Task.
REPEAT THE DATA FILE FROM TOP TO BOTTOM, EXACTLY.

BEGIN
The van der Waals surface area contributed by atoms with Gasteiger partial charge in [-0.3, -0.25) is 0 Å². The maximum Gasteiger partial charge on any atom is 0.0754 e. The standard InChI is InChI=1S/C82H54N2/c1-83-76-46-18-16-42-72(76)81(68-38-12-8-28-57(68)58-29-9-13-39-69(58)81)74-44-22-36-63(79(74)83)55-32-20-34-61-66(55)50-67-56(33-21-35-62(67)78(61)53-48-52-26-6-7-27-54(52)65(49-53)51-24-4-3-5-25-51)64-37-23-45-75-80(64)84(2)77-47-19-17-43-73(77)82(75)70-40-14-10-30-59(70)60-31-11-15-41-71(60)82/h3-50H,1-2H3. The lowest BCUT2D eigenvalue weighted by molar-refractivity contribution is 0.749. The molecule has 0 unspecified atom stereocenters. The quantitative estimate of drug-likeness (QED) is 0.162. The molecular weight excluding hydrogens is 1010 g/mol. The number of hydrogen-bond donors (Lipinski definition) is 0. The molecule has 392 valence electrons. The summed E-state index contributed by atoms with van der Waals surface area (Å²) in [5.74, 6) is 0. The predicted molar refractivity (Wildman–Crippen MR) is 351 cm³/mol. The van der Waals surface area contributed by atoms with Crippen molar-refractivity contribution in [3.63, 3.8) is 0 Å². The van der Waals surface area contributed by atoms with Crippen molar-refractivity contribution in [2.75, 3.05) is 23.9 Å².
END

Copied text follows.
The van der Waals surface area contributed by atoms with Gasteiger partial charge in [-0.3, -0.25) is 0 Å². The maximum Gasteiger partial charge on any atom is 0.0754 e. The standard InChI is InChI=1S/C82H54N2/c1-83-76-46-18-16-42-72(76)81(68-38-12-8-28-57(68)58-29-9-13-39-69(58)81)74-44-22-36-63(79(74)83)55-32-20-34-61-66(55)50-67-56(33-21-35-62(67)78(61)53-48-52-26-6-7-27-54(52)65(49-53)51-24-4-3-5-25-51)64-37-23-45-75-80(64)84(2)77-47-19-17-43-73(77)82(75)70-40-14-10-30-59(70)60-31-11-15-41-71(60)82/h3-50H,1-2H3. The lowest BCUT2D eigenvalue weighted by molar-refractivity contribution is 0.749. The molecule has 0 unspecified atom stereocenters. The quantitative estimate of drug-likeness (QED) is 0.162. The molecular weight excluding hydrogens is 1010 g/mol. The number of hydrogen-bond donors (Lipinski definition) is 0. The molecule has 392 valence electrons. The summed E-state index contributed by atoms with van der Waals surface area (Å²) in [5.74, 6) is 0. The predicted molar refractivity (Wildman–Crippen MR) is 351 cm³/mol. The van der Waals surface area contributed by atoms with Crippen molar-refractivity contribution in [3.63, 3.8) is 0 Å². The van der Waals surface area contributed by atoms with Crippen molar-refractivity contribution in [2.75, 3.05) is 23.9 Å².